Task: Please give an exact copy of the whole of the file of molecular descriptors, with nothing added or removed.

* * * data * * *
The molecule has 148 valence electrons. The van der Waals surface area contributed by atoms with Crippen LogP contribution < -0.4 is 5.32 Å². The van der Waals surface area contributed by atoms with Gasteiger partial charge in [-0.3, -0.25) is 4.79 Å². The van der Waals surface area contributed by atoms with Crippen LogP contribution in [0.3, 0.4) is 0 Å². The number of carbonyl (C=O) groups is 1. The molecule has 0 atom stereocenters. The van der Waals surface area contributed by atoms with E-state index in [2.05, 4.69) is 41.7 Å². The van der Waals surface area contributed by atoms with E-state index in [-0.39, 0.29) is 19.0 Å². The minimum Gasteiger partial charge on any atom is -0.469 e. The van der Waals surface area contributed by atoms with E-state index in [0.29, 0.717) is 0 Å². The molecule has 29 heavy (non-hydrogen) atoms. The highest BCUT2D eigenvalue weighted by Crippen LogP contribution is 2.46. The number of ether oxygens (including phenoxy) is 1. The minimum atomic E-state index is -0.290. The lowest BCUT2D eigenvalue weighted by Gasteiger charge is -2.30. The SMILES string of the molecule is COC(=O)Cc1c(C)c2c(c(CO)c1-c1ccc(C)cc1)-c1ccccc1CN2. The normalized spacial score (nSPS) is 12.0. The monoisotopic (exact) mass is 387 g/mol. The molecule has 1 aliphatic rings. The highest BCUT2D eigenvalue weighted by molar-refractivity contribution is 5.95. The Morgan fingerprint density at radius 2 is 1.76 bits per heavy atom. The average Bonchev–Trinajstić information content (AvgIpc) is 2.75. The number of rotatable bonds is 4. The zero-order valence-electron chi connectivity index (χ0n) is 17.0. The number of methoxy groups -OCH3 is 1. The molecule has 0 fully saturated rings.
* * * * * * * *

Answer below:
The molecule has 148 valence electrons. The van der Waals surface area contributed by atoms with Crippen LogP contribution < -0.4 is 5.32 Å². The van der Waals surface area contributed by atoms with Gasteiger partial charge in [-0.3, -0.25) is 4.79 Å². The van der Waals surface area contributed by atoms with Crippen LogP contribution in [0.3, 0.4) is 0 Å². The number of carbonyl (C=O) groups is 1. The molecule has 0 atom stereocenters. The van der Waals surface area contributed by atoms with E-state index in [2.05, 4.69) is 41.7 Å². The van der Waals surface area contributed by atoms with E-state index in [-0.39, 0.29) is 19.0 Å². The minimum Gasteiger partial charge on any atom is -0.469 e. The van der Waals surface area contributed by atoms with E-state index in [0.29, 0.717) is 0 Å². The molecule has 29 heavy (non-hydrogen) atoms. The highest BCUT2D eigenvalue weighted by Crippen LogP contribution is 2.46. The number of ether oxygens (including phenoxy) is 1. The minimum atomic E-state index is -0.290. The lowest BCUT2D eigenvalue weighted by Gasteiger charge is -2.30. The SMILES string of the molecule is COC(=O)Cc1c(C)c2c(c(CO)c1-c1ccc(C)cc1)-c1ccccc1CN2. The normalized spacial score (nSPS) is 12.0. The monoisotopic (exact) mass is 387 g/mol. The molecule has 1 aliphatic rings. The highest BCUT2D eigenvalue weighted by molar-refractivity contribution is 5.95. The Morgan fingerprint density at radius 2 is 1.76 bits per heavy atom. The average Bonchev–Trinajstić information content (AvgIpc) is 2.75. The number of rotatable bonds is 4. The zero-order valence-electron chi connectivity index (χ0n) is 17.0. The number of methoxy groups -OCH3 is 1. The molecule has 0 fully saturated rings.